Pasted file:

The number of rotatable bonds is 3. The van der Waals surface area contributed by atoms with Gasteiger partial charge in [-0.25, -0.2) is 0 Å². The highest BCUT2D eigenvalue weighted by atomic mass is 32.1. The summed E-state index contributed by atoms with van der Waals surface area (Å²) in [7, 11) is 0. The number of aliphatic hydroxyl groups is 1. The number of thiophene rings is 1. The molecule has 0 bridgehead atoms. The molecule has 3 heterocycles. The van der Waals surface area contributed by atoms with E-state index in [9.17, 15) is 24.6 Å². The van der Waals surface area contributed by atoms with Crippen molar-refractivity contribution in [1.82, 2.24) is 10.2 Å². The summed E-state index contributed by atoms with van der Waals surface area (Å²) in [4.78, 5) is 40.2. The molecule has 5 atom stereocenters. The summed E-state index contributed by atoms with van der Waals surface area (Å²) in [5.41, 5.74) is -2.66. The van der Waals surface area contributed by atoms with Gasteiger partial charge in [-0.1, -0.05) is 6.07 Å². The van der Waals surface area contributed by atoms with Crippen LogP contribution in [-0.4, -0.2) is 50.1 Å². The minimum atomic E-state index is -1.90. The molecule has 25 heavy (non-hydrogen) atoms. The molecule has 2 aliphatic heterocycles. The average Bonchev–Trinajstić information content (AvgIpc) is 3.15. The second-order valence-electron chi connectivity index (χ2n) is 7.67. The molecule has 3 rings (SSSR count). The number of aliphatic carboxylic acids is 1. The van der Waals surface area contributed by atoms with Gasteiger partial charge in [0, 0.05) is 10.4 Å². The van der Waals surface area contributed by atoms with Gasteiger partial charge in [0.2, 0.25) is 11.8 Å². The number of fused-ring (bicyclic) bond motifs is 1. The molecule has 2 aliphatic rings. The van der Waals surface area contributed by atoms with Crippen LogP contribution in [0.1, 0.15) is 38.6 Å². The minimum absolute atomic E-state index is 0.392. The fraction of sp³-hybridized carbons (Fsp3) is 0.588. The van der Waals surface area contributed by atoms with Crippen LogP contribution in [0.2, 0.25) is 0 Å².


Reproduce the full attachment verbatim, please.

The number of rotatable bonds is 3. The van der Waals surface area contributed by atoms with Gasteiger partial charge in [-0.25, -0.2) is 0 Å². The highest BCUT2D eigenvalue weighted by atomic mass is 32.1. The summed E-state index contributed by atoms with van der Waals surface area (Å²) in [7, 11) is 0. The number of aliphatic hydroxyl groups is 1. The number of thiophene rings is 1. The molecule has 0 bridgehead atoms. The molecule has 3 heterocycles. The van der Waals surface area contributed by atoms with E-state index in [9.17, 15) is 24.6 Å². The van der Waals surface area contributed by atoms with Crippen molar-refractivity contribution in [1.82, 2.24) is 10.2 Å². The summed E-state index contributed by atoms with van der Waals surface area (Å²) in [4.78, 5) is 40.2. The molecule has 5 atom stereocenters. The summed E-state index contributed by atoms with van der Waals surface area (Å²) in [5.41, 5.74) is -2.66. The van der Waals surface area contributed by atoms with Gasteiger partial charge in [-0.1, -0.05) is 6.07 Å². The van der Waals surface area contributed by atoms with Crippen LogP contribution in [-0.4, -0.2) is 50.1 Å². The minimum atomic E-state index is -1.90. The molecule has 25 heavy (non-hydrogen) atoms. The molecule has 2 aliphatic heterocycles. The average Bonchev–Trinajstić information content (AvgIpc) is 3.15. The second-order valence-electron chi connectivity index (χ2n) is 7.67. The molecule has 3 rings (SSSR count). The number of aliphatic carboxylic acids is 1. The van der Waals surface area contributed by atoms with Gasteiger partial charge in [0, 0.05) is 10.4 Å². The van der Waals surface area contributed by atoms with Gasteiger partial charge in [0.2, 0.25) is 11.8 Å². The number of fused-ring (bicyclic) bond motifs is 1. The molecule has 2 aliphatic rings. The van der Waals surface area contributed by atoms with Crippen LogP contribution in [0.1, 0.15) is 38.6 Å². The minimum absolute atomic E-state index is 0.392. The fraction of sp³-hybridized carbons (Fsp3) is 0.588. The van der Waals surface area contributed by atoms with Crippen LogP contribution in [0.2, 0.25) is 0 Å².